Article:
- brow (n.) words for "eyelid," "eyelash," and "eyebrow" changed about maddeningly in Old and Middle English (and in all the West Germanic languages). Linguists have untangled the knot into two strands: 1. O.E. bræw (Anglian *brew) "eyelid," from P.Gmc. *bræwi- "blinker, twinkler" (related to Goth. brahw "twinkle, blink," in phrase in brahwa augins "in the twinkling of an eye"); the sense must have shifted before the earliest recorded O.E. usage from "eyelash" to "eyelid." 2. O.E. bru "eyelash," from P.Gmc. *brus "eyebrow," from PIE root *bhrus (Cf. Skt. bhrus "eyebrow," Gk. ophrys, O.C.S. bruvi, Lith. bruvis "brow," O.Ir. bru "edge"). The sense of this must have been transferred in Old English at an early date from "eyebrow" to "eyelash."Lacking a distinctive word for it, the Anglo-Saxons called an eyebrow ofer-bru, and in early Middle English they were known as uvere breyhes or briges aboue þe eiges. By c.1200, everything had moved "up." Bru/brouw (from bræw) became "eyelid;" and brew/breow (from O.E. bru) became "eyebrow." It remained the word for "eyebrow" in Scottish and northern English, where it naturally evolved into colloquial bree.In southern English, however, M.E. bru/brouw took over the sense of "eyebrows," in the form brues, and yielded the usual modern form of the word. To make matters worse, if possible, some southern writers 15c.-17c. used bree for "eyelashes," in what OED calls "a curious reversion to what had been the original OE. sense of bru." By 1530s, brow had been given an extended sense of "forehead," especially with reference to movements and expressions that showed emotion or attitude. The -n- in the Old Norse (brun) and German (braune) forms of the word are from a genitive plural inflection.
Etymology dictionary. 2014.
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Brow — (brou), n. [OE. browe, bruwe, AS. br[=u]; akin to AS. br[=ae]w, bre[ a]w, eyelid, OFries. br[=e], D. braauw, Icel. br[=a], br[=u]n, OHG. pr[=a]wa, G. braue, OSlav. br[u^]v[i^], Russ. brove, Ir. brai, Ir. & Gael. abhra, Armor. abrant, Gr. ofry s,… … The Collaborative International Dictionary of English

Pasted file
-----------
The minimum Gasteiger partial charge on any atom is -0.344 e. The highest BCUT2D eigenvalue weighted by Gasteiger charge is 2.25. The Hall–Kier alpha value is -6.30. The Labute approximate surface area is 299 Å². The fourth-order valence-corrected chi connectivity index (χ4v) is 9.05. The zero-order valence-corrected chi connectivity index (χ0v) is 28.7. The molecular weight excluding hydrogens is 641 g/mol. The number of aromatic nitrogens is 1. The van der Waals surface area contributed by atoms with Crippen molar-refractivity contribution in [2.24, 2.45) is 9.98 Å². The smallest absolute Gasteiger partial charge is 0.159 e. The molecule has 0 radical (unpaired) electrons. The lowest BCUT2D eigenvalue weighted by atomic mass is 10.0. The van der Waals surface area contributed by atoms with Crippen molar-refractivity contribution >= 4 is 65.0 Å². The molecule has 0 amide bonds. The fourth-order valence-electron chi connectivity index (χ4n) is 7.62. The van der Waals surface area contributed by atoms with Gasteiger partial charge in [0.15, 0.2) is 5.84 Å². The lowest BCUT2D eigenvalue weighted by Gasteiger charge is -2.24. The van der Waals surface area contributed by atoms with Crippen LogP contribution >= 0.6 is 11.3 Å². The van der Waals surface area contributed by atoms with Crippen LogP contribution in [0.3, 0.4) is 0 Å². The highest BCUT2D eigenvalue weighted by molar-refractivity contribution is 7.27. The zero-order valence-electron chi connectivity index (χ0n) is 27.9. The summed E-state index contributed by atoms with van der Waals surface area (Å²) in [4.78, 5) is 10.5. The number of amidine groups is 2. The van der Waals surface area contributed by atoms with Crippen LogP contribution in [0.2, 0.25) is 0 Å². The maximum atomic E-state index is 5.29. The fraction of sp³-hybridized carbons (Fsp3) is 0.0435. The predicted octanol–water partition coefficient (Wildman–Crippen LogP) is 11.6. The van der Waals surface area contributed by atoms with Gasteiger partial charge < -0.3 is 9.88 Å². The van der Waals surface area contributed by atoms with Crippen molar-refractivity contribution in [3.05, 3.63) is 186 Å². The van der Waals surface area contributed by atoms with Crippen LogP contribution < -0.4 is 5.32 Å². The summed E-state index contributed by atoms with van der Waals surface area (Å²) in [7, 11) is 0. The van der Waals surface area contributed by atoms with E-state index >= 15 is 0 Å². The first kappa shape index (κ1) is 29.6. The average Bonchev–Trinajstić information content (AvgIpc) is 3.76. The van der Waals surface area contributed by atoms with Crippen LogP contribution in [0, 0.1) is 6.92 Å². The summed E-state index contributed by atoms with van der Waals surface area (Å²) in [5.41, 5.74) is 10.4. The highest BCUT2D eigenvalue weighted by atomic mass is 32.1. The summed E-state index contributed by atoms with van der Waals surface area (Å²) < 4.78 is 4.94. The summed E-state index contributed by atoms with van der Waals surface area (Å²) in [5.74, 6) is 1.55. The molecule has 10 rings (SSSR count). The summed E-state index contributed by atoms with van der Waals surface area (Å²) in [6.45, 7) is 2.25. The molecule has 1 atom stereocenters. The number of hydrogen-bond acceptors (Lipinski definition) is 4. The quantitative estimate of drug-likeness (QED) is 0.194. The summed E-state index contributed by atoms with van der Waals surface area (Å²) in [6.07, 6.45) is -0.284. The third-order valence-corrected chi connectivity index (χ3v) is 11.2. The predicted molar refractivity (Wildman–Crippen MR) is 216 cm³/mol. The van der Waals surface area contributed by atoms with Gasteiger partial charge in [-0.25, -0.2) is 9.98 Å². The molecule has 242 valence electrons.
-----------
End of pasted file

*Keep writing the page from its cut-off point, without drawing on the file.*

brow — brow; brow·beat·er; brow·den; brow·less; brow·man; brow·ster; high·brow·ism; low·brow·ism; mid·dle·brow·ism; zu·brow·ka; … English syllables
brow — [brau] n [: Old English; Origin: bru] 1.) literary the part of your face above your eyes and below your hair = ↑forehead mop/wipe your brow (=dry your brow with your hand or a cloth because you are hot or nervous) your brow… … Dictionary of contemporary English
brow — [ brau ] noun count * 1. ) LITERARY the part of your face above your eyes: FOREHEAD: mop your brow (=wipe the sweat from your forehead): He mopped his brow with his handkerchief. furrow/wrinkle/crease your brow (=look worried or as if you are… … Usage of the words and phrases in modern English
Brow — Brow, v. t. To bound to limit; to be at, or form, the edge of. [R.] [1913 Webster] Tending my flocks hard by i the hilly crofts That brow this bottom glade. Milton. [1913 Webster] … The Collaborative International Dictionary of English
brow — /brow/, n. 1. Anat. the ridge over the eye. 2. the hair growing on that ridge; eyebrow. 3. the forehead: He wore his hat low over his brow. 4. a person s countenance or mien. 5. the edge of a steep place: She looked down over the brow of the hill … Universalium
brow — [brou] n. [ME broue < OE bru < IE base * bhru , eyebrow > Sans bhrū h, ON brūn] 1. the eyebrow 2. the forehead 3. the facial expression [an angry brow] 4. the projecting top edge of a steep hill or cliff … English World dictionary
brow — [n] forehead countenance, eyebrow, face, frons, front, mien, temple, top; concept 418 … New thesaurus
brow — ► NOUN 1) a person s forehead. 2) an eyebrow. 3) the summit of a hill or pass. DERIVATIVES browed adjective. ORIGIN Old English … English terms dictionary
brow — noun 1 line of hair above the eye ⇨ See also ↑eyebrow ADJECTIVE ▪ dark, heavy ▪ bushy ▪ delicate VERB + BROW ▪ … Collocations dictionary